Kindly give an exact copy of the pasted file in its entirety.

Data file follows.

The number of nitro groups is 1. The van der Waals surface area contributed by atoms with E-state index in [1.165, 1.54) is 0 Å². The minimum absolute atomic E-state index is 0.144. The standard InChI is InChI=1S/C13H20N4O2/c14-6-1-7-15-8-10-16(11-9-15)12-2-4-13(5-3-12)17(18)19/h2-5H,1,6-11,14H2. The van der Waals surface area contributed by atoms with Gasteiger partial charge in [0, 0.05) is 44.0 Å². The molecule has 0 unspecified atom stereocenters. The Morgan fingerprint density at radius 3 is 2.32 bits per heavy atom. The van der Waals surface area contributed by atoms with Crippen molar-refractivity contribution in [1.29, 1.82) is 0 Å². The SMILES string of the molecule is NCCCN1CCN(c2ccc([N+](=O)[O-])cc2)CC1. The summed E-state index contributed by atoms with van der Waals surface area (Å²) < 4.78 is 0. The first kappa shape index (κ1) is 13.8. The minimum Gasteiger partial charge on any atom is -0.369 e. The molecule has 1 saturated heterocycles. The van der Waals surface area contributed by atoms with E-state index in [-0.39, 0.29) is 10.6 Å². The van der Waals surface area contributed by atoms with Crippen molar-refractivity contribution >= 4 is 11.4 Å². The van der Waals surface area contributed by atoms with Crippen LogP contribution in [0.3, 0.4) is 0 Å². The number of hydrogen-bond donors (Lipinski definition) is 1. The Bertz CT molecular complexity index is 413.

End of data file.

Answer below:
The number of nitro groups is 1. The van der Waals surface area contributed by atoms with E-state index in [1.165, 1.54) is 0 Å². The minimum absolute atomic E-state index is 0.144. The standard InChI is InChI=1S/C13H20N4O2/c14-6-1-7-15-8-10-16(11-9-15)12-2-4-13(5-3-12)17(18)19/h2-5H,1,6-11,14H2. The van der Waals surface area contributed by atoms with Gasteiger partial charge in [0, 0.05) is 44.0 Å². The molecule has 0 unspecified atom stereocenters. The Morgan fingerprint density at radius 3 is 2.32 bits per heavy atom. The van der Waals surface area contributed by atoms with Crippen molar-refractivity contribution in [1.29, 1.82) is 0 Å². The SMILES string of the molecule is NCCCN1CCN(c2ccc([N+](=O)[O-])cc2)CC1. The summed E-state index contributed by atoms with van der Waals surface area (Å²) < 4.78 is 0. The first kappa shape index (κ1) is 13.8. The minimum Gasteiger partial charge on any atom is -0.369 e. The molecule has 1 saturated heterocycles. The van der Waals surface area contributed by atoms with E-state index in [-0.39, 0.29) is 10.6 Å². The van der Waals surface area contributed by atoms with Crippen molar-refractivity contribution >= 4 is 11.4 Å². The van der Waals surface area contributed by atoms with Crippen LogP contribution in [0.3, 0.4) is 0 Å². The number of hydrogen-bond donors (Lipinski definition) is 1. The Bertz CT molecular complexity index is 413.